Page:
or societal forces often appeal to sectarianism to achieve political ends or

amass more power. USCIRF has seen such political aspirations motivate and enable extremist and nationalist groups to target other religious communities,

leading to greater intolerance in society, including grave violations of religious freedom. Extremist and nationalist elements achieve this by stoking underlying

antipathies toward or divisions between religious communities. Ultimately, such political and societal drivers can prompt mass movements of people fleeing persecution.


In short, the Rohingya crisis exists not just because Rohingya Muslims in Burma are being denied their rights, including religious freedom; there also is a strategic

and malicious political dynamic at play, one that has not vanished simply because the 2015 elections are over. If the NLD government aspires to a true democratic

form of government that respects and protects universal human rights, it must take bold, decisive, and immediate steps to change the current trajectory for Rohingya Muslims. This includes: signing and ratifying the International Covenant on Civil and Political Rights; improving access to humanitarian aid in Rakhine State where

Rohingya Muslims and others are displaced, restricted from movement, or denied basic services; inviting the UN Special Rapporteur on Freedom of Religion or Belief to visit and allowing the UN High Commissioner for Human Rights to open a country office to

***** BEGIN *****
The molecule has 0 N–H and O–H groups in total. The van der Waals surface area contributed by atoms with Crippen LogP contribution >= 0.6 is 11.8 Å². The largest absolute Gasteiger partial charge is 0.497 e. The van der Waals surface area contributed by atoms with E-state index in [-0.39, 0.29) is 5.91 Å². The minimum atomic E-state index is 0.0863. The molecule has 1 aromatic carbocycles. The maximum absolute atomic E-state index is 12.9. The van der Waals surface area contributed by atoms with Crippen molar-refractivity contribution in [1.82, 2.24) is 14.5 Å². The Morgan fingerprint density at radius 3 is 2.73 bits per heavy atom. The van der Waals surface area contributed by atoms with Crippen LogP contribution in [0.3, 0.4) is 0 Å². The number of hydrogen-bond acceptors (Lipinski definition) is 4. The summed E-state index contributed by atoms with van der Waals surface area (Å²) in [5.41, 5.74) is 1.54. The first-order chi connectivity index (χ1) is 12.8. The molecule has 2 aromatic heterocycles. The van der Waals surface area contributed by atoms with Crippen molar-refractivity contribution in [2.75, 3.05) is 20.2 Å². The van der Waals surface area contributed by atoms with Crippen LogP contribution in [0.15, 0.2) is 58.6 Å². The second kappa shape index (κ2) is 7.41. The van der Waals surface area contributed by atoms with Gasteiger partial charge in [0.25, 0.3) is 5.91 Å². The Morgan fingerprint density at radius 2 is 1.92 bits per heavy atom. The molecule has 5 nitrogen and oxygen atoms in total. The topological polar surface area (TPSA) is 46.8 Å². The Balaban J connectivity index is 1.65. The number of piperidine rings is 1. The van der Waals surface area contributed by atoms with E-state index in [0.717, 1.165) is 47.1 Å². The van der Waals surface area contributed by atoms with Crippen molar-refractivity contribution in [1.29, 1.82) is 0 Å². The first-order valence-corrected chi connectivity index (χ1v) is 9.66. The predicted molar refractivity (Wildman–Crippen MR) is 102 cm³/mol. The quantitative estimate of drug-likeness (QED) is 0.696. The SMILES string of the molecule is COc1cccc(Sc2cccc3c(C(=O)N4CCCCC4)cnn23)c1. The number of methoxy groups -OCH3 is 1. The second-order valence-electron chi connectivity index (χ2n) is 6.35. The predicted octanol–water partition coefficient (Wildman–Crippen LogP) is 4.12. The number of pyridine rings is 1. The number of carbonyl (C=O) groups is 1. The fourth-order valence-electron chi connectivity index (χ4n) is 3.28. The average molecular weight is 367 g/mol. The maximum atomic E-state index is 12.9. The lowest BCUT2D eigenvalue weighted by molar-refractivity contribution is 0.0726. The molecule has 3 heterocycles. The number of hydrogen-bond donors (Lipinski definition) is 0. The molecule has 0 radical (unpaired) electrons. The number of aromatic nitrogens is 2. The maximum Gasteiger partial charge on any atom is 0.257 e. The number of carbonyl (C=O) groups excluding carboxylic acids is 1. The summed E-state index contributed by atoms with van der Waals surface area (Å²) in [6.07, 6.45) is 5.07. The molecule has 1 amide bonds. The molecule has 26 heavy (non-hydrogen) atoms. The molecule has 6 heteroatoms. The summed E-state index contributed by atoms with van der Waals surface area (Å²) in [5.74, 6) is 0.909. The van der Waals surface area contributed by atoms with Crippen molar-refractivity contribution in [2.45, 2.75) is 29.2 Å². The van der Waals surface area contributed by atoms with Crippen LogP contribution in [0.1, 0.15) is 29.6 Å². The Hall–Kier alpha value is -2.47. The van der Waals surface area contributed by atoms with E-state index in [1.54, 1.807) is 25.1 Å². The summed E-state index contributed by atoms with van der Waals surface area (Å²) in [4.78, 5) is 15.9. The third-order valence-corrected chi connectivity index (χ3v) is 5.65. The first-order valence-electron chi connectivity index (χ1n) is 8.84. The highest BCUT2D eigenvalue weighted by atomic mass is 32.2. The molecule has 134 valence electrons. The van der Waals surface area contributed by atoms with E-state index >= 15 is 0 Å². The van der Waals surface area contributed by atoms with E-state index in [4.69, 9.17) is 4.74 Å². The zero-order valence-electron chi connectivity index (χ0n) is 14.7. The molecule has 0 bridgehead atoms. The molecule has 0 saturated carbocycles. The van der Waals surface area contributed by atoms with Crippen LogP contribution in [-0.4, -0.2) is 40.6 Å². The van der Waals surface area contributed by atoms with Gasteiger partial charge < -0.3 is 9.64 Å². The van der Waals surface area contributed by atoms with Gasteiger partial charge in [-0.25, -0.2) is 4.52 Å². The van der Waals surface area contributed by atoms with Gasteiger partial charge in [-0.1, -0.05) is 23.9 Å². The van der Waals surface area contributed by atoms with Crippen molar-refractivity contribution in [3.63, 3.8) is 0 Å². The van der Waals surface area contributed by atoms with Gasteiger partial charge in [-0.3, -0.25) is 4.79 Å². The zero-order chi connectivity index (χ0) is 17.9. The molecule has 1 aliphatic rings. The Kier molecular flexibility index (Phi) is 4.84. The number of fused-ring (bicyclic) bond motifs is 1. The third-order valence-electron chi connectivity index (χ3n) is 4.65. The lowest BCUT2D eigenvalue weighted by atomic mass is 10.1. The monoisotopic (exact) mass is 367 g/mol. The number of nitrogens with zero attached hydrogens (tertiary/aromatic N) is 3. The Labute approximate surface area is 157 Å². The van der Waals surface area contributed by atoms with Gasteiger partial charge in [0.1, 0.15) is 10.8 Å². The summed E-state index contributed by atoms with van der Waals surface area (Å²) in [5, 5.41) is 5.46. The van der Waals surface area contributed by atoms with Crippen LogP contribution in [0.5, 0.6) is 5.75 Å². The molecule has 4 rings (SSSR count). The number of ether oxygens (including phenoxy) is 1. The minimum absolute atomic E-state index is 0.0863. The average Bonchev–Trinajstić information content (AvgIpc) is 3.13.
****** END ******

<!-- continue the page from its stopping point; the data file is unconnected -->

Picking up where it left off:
assess the human rights violations against all individuals in Rakhine State; ceasing the criminalization of the peaceful exercise or expression of religion or belief; and

doing away with discriminatory policies, practices, and laws – especially the

1982 Citizenship Law that marginalizes and excludes Rohingya Muslims. In addition, the government should consider ways to formally include Rohingya Muslims

in governing processes, such as by engaging them in the 21st Century Panglong discussion about national reconciliation.


The U.S. government, in turn, must continue to raise with Burma’s government concerns about Rohingya Muslims’ human rights. Efforts should include supporting

interfaith collaborations, in which Rohingya Muslims also participate, especially at the grassroots level; advocating for improved access to humanitarian aid in Rakhine State; encouraging religious freedom advocacy among non-traditional audiences, such as the


business community and the media; urging the government of Burma to cease punishing expression deemed blasphemous, defamatory of religion, or contemptuous

or insulting to religion; and using the term Rohingya, both publicly and privately, which respects the right of Rohingya Muslims to identify as they choose. Additionally,

in lieu of sanctions, the U.S. government should apply section 604(a) of the International Religious Freedom Act to deny visas to or admission into the

United States to individuals responsible for or known to have directly carried out particularly severe violations of religious freedom. Rohingya Muslims face a difficult day-to-day existence with little ability to honor their past, prosper in the present, or make plans for their future. They are suspended in time, largely unable to create a better life for themselves or their children. It is a moral imperative for the United States and the international community to impress upon Burma through every appropriate point of

leverage that neither time, nor the judgment of history, will reflect kindly on the new government if it chooses to procrastinate in addressing this ever-growing crisis.

The full report can be viewed by clicking here.